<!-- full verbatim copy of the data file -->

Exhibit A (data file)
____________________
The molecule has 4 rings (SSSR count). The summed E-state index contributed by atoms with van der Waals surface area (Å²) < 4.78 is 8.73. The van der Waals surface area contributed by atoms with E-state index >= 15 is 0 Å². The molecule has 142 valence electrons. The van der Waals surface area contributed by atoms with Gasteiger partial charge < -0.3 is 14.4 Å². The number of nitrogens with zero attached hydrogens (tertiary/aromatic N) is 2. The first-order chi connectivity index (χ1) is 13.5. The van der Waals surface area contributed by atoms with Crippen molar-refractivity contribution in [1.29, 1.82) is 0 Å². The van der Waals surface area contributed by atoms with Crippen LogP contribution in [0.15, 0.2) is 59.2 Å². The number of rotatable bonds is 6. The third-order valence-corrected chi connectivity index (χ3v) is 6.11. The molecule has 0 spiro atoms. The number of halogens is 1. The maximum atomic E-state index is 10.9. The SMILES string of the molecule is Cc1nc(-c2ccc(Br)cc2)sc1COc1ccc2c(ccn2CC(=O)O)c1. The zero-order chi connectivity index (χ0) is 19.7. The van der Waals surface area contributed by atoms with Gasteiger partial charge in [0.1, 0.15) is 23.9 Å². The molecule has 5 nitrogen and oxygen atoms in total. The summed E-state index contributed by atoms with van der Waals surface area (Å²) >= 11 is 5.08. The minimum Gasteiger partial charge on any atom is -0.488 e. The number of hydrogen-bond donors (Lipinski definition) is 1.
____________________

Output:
The molecule has 4 rings (SSSR count). The summed E-state index contributed by atoms with van der Waals surface area (Å²) < 4.78 is 8.73. The van der Waals surface area contributed by atoms with E-state index >= 15 is 0 Å². The molecule has 142 valence electrons. The van der Waals surface area contributed by atoms with Gasteiger partial charge < -0.3 is 14.4 Å². The number of nitrogens with zero attached hydrogens (tertiary/aromatic N) is 2. The first-order chi connectivity index (χ1) is 13.5. The van der Waals surface area contributed by atoms with Crippen molar-refractivity contribution in [1.29, 1.82) is 0 Å². The van der Waals surface area contributed by atoms with Crippen LogP contribution in [0.15, 0.2) is 59.2 Å². The number of rotatable bonds is 6. The third-order valence-corrected chi connectivity index (χ3v) is 6.11. The molecule has 0 spiro atoms. The number of halogens is 1. The maximum atomic E-state index is 10.9. The SMILES string of the molecule is Cc1nc(-c2ccc(Br)cc2)sc1COc1ccc2c(ccn2CC(=O)O)c1. The zero-order chi connectivity index (χ0) is 19.7. The van der Waals surface area contributed by atoms with Gasteiger partial charge in [0.1, 0.15) is 23.9 Å². The molecule has 5 nitrogen and oxygen atoms in total. The summed E-state index contributed by atoms with van der Waals surface area (Å²) >= 11 is 5.08. The minimum Gasteiger partial charge on any atom is -0.488 e. The number of hydrogen-bond donors (Lipinski definition) is 1.